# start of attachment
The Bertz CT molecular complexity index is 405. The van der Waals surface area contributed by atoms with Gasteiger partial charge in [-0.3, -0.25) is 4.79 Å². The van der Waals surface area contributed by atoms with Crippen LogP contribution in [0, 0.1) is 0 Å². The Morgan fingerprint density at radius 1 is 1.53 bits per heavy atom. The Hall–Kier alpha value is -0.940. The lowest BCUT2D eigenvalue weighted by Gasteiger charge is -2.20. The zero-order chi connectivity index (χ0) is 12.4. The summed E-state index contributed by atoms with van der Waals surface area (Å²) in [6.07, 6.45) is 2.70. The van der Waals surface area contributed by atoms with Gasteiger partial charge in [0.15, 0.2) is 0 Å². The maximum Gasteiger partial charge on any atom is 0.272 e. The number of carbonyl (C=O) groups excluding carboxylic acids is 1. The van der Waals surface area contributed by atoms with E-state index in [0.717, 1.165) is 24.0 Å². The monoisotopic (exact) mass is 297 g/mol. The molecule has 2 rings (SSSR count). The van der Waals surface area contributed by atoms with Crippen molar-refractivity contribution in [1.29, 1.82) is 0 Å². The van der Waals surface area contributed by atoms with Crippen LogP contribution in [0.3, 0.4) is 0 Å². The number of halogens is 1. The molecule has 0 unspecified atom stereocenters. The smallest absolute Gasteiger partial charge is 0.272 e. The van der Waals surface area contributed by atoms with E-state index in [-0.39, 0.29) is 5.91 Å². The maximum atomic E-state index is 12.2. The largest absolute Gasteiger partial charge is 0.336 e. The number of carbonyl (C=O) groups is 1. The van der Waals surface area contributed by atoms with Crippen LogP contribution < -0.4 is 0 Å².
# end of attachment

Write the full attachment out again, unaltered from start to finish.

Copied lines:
The Bertz CT molecular complexity index is 405. The van der Waals surface area contributed by atoms with Gasteiger partial charge in [-0.3, -0.25) is 4.79 Å². The van der Waals surface area contributed by atoms with Crippen LogP contribution in [0, 0.1) is 0 Å². The Morgan fingerprint density at radius 1 is 1.53 bits per heavy atom. The Hall–Kier alpha value is -0.940. The lowest BCUT2D eigenvalue weighted by Gasteiger charge is -2.20. The zero-order chi connectivity index (χ0) is 12.4. The summed E-state index contributed by atoms with van der Waals surface area (Å²) in [6.07, 6.45) is 2.70. The van der Waals surface area contributed by atoms with Gasteiger partial charge in [0.15, 0.2) is 0 Å². The maximum Gasteiger partial charge on any atom is 0.272 e. The number of carbonyl (C=O) groups excluding carboxylic acids is 1. The van der Waals surface area contributed by atoms with E-state index in [0.717, 1.165) is 24.0 Å². The monoisotopic (exact) mass is 297 g/mol. The molecule has 2 rings (SSSR count). The van der Waals surface area contributed by atoms with Crippen molar-refractivity contribution in [1.29, 1.82) is 0 Å². The van der Waals surface area contributed by atoms with Crippen LogP contribution in [0.3, 0.4) is 0 Å². The number of halogens is 1. The molecule has 0 unspecified atom stereocenters. The smallest absolute Gasteiger partial charge is 0.272 e. The van der Waals surface area contributed by atoms with E-state index in [-0.39, 0.29) is 5.91 Å². The maximum atomic E-state index is 12.2. The largest absolute Gasteiger partial charge is 0.336 e. The number of carbonyl (C=O) groups is 1. The van der Waals surface area contributed by atoms with Crippen LogP contribution < -0.4 is 0 Å².